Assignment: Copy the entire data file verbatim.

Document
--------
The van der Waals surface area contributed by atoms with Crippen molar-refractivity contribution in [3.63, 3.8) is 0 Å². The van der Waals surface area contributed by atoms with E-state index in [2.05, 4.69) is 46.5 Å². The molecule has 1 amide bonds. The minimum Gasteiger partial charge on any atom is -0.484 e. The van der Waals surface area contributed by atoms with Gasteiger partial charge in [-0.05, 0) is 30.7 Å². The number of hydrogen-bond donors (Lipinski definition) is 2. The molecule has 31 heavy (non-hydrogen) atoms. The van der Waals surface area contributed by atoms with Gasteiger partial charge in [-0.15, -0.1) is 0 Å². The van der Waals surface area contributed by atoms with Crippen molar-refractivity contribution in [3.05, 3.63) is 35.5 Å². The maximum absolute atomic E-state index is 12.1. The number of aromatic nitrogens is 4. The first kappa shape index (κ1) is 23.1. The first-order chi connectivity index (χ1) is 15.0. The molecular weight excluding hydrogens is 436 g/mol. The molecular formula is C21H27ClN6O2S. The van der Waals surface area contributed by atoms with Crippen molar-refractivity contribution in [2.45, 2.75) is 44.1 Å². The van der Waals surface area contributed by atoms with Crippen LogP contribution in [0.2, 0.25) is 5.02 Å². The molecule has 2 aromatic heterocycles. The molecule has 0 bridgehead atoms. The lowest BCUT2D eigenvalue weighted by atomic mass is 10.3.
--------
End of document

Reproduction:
The van der Waals surface area contributed by atoms with Crippen molar-refractivity contribution in [3.63, 3.8) is 0 Å². The van der Waals surface area contributed by atoms with E-state index in [2.05, 4.69) is 46.5 Å². The molecule has 1 amide bonds. The minimum Gasteiger partial charge on any atom is -0.484 e. The van der Waals surface area contributed by atoms with Gasteiger partial charge in [-0.05, 0) is 30.7 Å². The number of hydrogen-bond donors (Lipinski definition) is 2. The molecule has 31 heavy (non-hydrogen) atoms. The van der Waals surface area contributed by atoms with Gasteiger partial charge in [-0.15, -0.1) is 0 Å². The van der Waals surface area contributed by atoms with Crippen molar-refractivity contribution in [3.05, 3.63) is 35.5 Å². The maximum absolute atomic E-state index is 12.1. The number of aromatic nitrogens is 4. The first kappa shape index (κ1) is 23.1. The first-order chi connectivity index (χ1) is 15.0. The molecular weight excluding hydrogens is 436 g/mol. The molecular formula is C21H27ClN6O2S. The van der Waals surface area contributed by atoms with Crippen molar-refractivity contribution in [2.45, 2.75) is 44.1 Å². The van der Waals surface area contributed by atoms with Crippen LogP contribution in [0.2, 0.25) is 5.02 Å². The molecule has 2 aromatic heterocycles. The molecule has 0 bridgehead atoms. The lowest BCUT2D eigenvalue weighted by atomic mass is 10.3.